The Minnesota Wild used a recipe of confidence, speed, discipline and a never-say-die attitude to eliminate the Vancouver Canucks from the Stanley Cup playoffs on Thursday.

The Wild erased a two-goal deficit, answering back with four markers of their own, en route to a 4-2 win in Game 7 of their Western Conference semifinal at GM Place.

Minnesota native Darby Hendrickson scored the go-ahead marker at 14:48 of the final frame to lift the Wild to victory. Hendrickson, a former Canuck, beat Vancouver netminder Dan Cloutier with a blast from the top of the faceoff circle.

"I was just trying to get it on the net," said Hendrickson. "There was a bit of screen and I just put it in the corner."

The sixth-ranked Wild now move on to face another remarkable story in the Western Conference final -- the giant-killing Anaheim Mighty Ducks. The best-of-seven set begins Saturday at the Xcel Energy Center in St. Paul.

Minnesota also made the record books with Thursday's victory, becoming the only club in NHL history to rebound from a pair of 3-1 series deficits in the same post-season. The Wild are also a perfect 6-0 when facing elimination in the playoffs.

Pascal Dupuis tallied twice and Wes Walz added a single for the Wild in Game 7. Mattias Ohlund and Todd Bertuzzi replied for Vancouver.

The Canucks took a 2-0 lead midway through the second period, but in true Wild fashion, Minnesota kept it close and pounced when opportunities arose.

"We had a lot more composure on our bench and in our dressing room than we did in the Colorado series," Walz told Hockey Night in Canada. "It was a lot more controlled."

Dupuis, who scored an insurance power-play marker with 2:33 remaining in the third, praised his squad's ability to work as a team.

"We played great as a team again tonight," said Dupuis. "I think we can get respect with everything we've done. I hope so. I hope so."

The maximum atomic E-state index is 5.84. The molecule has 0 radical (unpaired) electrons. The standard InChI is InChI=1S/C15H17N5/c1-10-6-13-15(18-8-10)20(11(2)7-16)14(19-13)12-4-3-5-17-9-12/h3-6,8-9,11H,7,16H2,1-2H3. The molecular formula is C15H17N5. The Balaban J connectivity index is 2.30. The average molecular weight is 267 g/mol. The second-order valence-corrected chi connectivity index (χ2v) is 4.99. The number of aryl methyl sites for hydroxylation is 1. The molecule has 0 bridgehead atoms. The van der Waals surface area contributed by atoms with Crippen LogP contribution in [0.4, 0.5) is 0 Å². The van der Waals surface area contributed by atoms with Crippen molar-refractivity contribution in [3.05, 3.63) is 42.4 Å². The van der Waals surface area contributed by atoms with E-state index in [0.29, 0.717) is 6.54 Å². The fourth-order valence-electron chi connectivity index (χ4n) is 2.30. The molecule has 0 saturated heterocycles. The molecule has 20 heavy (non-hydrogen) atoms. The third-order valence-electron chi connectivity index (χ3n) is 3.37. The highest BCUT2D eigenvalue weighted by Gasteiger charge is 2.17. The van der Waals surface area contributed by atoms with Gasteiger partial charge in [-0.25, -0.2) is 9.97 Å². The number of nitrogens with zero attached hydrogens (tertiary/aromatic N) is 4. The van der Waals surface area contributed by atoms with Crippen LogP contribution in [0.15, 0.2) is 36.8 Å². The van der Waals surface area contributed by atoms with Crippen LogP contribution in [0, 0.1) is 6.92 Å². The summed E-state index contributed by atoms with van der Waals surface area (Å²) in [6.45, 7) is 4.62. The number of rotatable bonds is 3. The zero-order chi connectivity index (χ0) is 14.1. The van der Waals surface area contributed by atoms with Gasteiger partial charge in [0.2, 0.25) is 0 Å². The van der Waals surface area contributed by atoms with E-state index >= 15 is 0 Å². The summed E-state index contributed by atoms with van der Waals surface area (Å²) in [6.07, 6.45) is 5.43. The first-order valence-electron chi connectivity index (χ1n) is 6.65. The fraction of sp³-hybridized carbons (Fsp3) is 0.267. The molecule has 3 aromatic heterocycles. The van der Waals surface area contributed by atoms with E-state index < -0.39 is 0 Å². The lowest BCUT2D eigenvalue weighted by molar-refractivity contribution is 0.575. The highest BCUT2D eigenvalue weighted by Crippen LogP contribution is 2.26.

In the Vancouver dressing room, Canuck players were more disappointed about losing a 3-1 series advantage than their effort on Thursday.

"This is the hardest part for me," said forward Trent Klatt. "Nothing against the Wild because they are a great hockey team, but just the way it happened. Losing three straight, it's very difficult right now."

Vancouver centre Brendan Morrison said he was impressed with the Wild's resolve.

"They don't go away," said Morrison. "They hang around, hang around until they get a chance to win."

For the second straight game, the Canucks came out strong in the opening frame, outshooting the Wild 12-6.

The Canucks finally got to Minnesota's Dwayne Roloson at the 11:29 mark of the second. Ohlund rifled a point shot, beating the Wild netminder through the legs. Jarkko Ruutu, who also drew an assist on the play, jumped in front of Roloson, appearing to obstruct his vision.

It was just the second time in the series that the Canucks managed to open the scoring.

Vancouver took a two-goal advantage just 61 seconds later. Bertuzzi took a Henrik Sedin feed at the Minnesota blueline and sprung free on a breakaway. The Vancouver power forward waited for Roloson to go down and flicked a backhand shot high, knocking the water bottle from its perch atop the goal.

The tally gave the Canucks their only two-goal lead of the series.

However, in true Wild style, it took just three minutes for Minnesota to answer back. Dupuis, who missed Wednesday's Game 6 with an ankle injury, scored on a bizarre play.

The puck deflected off Sergei Zholtok's stick from behind the net and wobbled through the air in front. Dupuis knocked the knuckleball out of the air, batting it behind Cloutier, who didn't appear to see the shot.

The Wild used their speed to tie the game 2-2 at 8:04 of the third. Walz notched his fifth goal of the series by faking out Cloutier with a pass that didn't happen

Cloutier was faked out on the play, sliding to take out a pass, leaving Walz a big section of the net to deposit the tying goal.

Hendrickson gave the Wild their first lead of the night with just 5:12 remaining in regulation, firing home a shot past Cloutier for his second marker in as many nights. He had just one goal during the entire regular season.

Dupuis sealed the 4-2 victory with his second of the night, a power-play goal with just 2:33 to play.

with files from Canadian Press